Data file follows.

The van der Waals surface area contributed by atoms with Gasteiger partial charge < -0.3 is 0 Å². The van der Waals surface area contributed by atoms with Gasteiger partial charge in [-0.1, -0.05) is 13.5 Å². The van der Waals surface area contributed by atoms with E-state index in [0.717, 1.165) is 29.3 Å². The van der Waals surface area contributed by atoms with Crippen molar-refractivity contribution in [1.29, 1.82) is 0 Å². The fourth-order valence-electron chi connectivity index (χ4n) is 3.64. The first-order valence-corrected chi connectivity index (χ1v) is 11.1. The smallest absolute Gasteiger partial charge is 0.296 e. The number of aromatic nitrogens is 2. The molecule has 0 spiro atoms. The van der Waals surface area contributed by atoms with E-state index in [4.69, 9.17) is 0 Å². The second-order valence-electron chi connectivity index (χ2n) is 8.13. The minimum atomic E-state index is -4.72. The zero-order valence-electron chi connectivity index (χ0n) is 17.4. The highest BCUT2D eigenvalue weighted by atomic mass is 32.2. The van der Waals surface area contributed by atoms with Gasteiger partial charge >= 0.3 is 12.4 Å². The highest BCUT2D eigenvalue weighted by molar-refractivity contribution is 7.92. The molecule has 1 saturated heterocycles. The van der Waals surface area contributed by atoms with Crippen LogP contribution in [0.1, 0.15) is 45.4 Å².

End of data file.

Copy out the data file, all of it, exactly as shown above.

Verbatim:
The van der Waals surface area contributed by atoms with Gasteiger partial charge < -0.3 is 0 Å². The van der Waals surface area contributed by atoms with Gasteiger partial charge in [-0.1, -0.05) is 13.5 Å². The van der Waals surface area contributed by atoms with E-state index in [0.717, 1.165) is 29.3 Å². The van der Waals surface area contributed by atoms with Crippen molar-refractivity contribution in [1.29, 1.82) is 0 Å². The fourth-order valence-electron chi connectivity index (χ4n) is 3.64. The first-order valence-corrected chi connectivity index (χ1v) is 11.1. The smallest absolute Gasteiger partial charge is 0.296 e. The number of aromatic nitrogens is 2. The molecule has 0 spiro atoms. The van der Waals surface area contributed by atoms with E-state index in [4.69, 9.17) is 0 Å². The second-order valence-electron chi connectivity index (χ2n) is 8.13. The minimum atomic E-state index is -4.72. The zero-order valence-electron chi connectivity index (χ0n) is 17.4. The highest BCUT2D eigenvalue weighted by atomic mass is 32.2. The van der Waals surface area contributed by atoms with Gasteiger partial charge >= 0.3 is 12.4 Å². The highest BCUT2D eigenvalue weighted by molar-refractivity contribution is 7.92. The molecule has 1 saturated heterocycles. The van der Waals surface area contributed by atoms with Crippen LogP contribution in [0.1, 0.15) is 45.4 Å².